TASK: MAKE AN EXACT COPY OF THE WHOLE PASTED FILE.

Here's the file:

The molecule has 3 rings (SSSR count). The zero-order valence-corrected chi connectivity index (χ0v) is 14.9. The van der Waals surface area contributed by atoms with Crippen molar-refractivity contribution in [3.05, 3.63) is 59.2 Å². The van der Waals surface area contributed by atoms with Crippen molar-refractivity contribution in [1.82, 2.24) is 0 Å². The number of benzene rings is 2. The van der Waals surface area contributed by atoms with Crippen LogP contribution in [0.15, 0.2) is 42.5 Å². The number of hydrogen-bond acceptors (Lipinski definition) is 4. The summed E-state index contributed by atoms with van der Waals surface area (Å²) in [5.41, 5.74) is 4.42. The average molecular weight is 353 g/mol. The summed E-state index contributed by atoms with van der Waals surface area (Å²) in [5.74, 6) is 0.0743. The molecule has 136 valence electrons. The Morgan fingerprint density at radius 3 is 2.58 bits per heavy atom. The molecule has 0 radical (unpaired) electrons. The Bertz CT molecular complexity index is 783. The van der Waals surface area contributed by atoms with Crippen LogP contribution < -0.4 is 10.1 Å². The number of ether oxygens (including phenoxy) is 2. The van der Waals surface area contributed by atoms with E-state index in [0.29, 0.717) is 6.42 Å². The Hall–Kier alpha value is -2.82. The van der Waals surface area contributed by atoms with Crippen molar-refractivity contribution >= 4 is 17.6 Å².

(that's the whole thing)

The molecule has 3 rings (SSSR count). The zero-order valence-corrected chi connectivity index (χ0v) is 14.9. The van der Waals surface area contributed by atoms with Crippen molar-refractivity contribution in [3.05, 3.63) is 59.2 Å². The van der Waals surface area contributed by atoms with Crippen molar-refractivity contribution in [1.82, 2.24) is 0 Å². The number of benzene rings is 2. The van der Waals surface area contributed by atoms with Crippen LogP contribution in [0.15, 0.2) is 42.5 Å². The number of hydrogen-bond acceptors (Lipinski definition) is 4. The summed E-state index contributed by atoms with van der Waals surface area (Å²) in [5.41, 5.74) is 4.42. The average molecular weight is 353 g/mol. The summed E-state index contributed by atoms with van der Waals surface area (Å²) in [5.74, 6) is 0.0743. The molecule has 136 valence electrons. The Morgan fingerprint density at radius 3 is 2.58 bits per heavy atom. The molecule has 0 radical (unpaired) electrons. The Bertz CT molecular complexity index is 783. The van der Waals surface area contributed by atoms with Crippen LogP contribution < -0.4 is 10.1 Å². The number of ether oxygens (including phenoxy) is 2. The van der Waals surface area contributed by atoms with E-state index in [0.29, 0.717) is 6.42 Å². The Hall–Kier alpha value is -2.82. The van der Waals surface area contributed by atoms with Crippen molar-refractivity contribution >= 4 is 17.6 Å².